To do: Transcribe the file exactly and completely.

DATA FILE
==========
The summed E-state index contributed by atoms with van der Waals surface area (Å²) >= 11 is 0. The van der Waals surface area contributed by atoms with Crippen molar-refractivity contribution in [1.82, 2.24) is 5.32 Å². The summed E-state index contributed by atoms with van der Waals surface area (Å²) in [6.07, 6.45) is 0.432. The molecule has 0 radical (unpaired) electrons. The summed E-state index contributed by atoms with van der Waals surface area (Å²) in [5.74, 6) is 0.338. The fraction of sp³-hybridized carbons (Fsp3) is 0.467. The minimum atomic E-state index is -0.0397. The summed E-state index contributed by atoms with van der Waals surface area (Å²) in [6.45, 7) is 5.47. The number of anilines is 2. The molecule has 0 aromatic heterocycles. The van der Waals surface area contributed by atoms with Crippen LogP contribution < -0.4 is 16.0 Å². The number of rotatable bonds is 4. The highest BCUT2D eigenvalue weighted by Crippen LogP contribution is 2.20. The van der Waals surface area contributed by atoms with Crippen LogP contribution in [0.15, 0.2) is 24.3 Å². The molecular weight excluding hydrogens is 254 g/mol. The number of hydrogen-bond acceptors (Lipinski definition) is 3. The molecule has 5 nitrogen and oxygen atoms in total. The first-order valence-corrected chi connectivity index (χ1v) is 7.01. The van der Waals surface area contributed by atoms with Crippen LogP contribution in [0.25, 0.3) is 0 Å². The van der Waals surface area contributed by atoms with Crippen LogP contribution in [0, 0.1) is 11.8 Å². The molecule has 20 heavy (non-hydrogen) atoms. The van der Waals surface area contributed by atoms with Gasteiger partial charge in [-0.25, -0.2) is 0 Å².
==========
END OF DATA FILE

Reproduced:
The summed E-state index contributed by atoms with van der Waals surface area (Å²) >= 11 is 0. The van der Waals surface area contributed by atoms with Crippen molar-refractivity contribution in [1.82, 2.24) is 5.32 Å². The summed E-state index contributed by atoms with van der Waals surface area (Å²) in [6.07, 6.45) is 0.432. The molecule has 0 radical (unpaired) electrons. The summed E-state index contributed by atoms with van der Waals surface area (Å²) in [5.74, 6) is 0.338. The fraction of sp³-hybridized carbons (Fsp3) is 0.467. The minimum atomic E-state index is -0.0397. The summed E-state index contributed by atoms with van der Waals surface area (Å²) in [6.45, 7) is 5.47. The number of anilines is 2. The molecule has 0 aromatic heterocycles. The van der Waals surface area contributed by atoms with Crippen LogP contribution < -0.4 is 16.0 Å². The number of rotatable bonds is 4. The highest BCUT2D eigenvalue weighted by Crippen LogP contribution is 2.20. The van der Waals surface area contributed by atoms with Crippen LogP contribution in [0.15, 0.2) is 24.3 Å². The molecular weight excluding hydrogens is 254 g/mol. The number of hydrogen-bond acceptors (Lipinski definition) is 3. The molecule has 5 nitrogen and oxygen atoms in total. The first-order valence-corrected chi connectivity index (χ1v) is 7.01. The van der Waals surface area contributed by atoms with Crippen LogP contribution in [0.25, 0.3) is 0 Å². The van der Waals surface area contributed by atoms with Crippen LogP contribution in [0, 0.1) is 11.8 Å². The molecule has 20 heavy (non-hydrogen) atoms. The van der Waals surface area contributed by atoms with Gasteiger partial charge in [-0.25, -0.2) is 0 Å².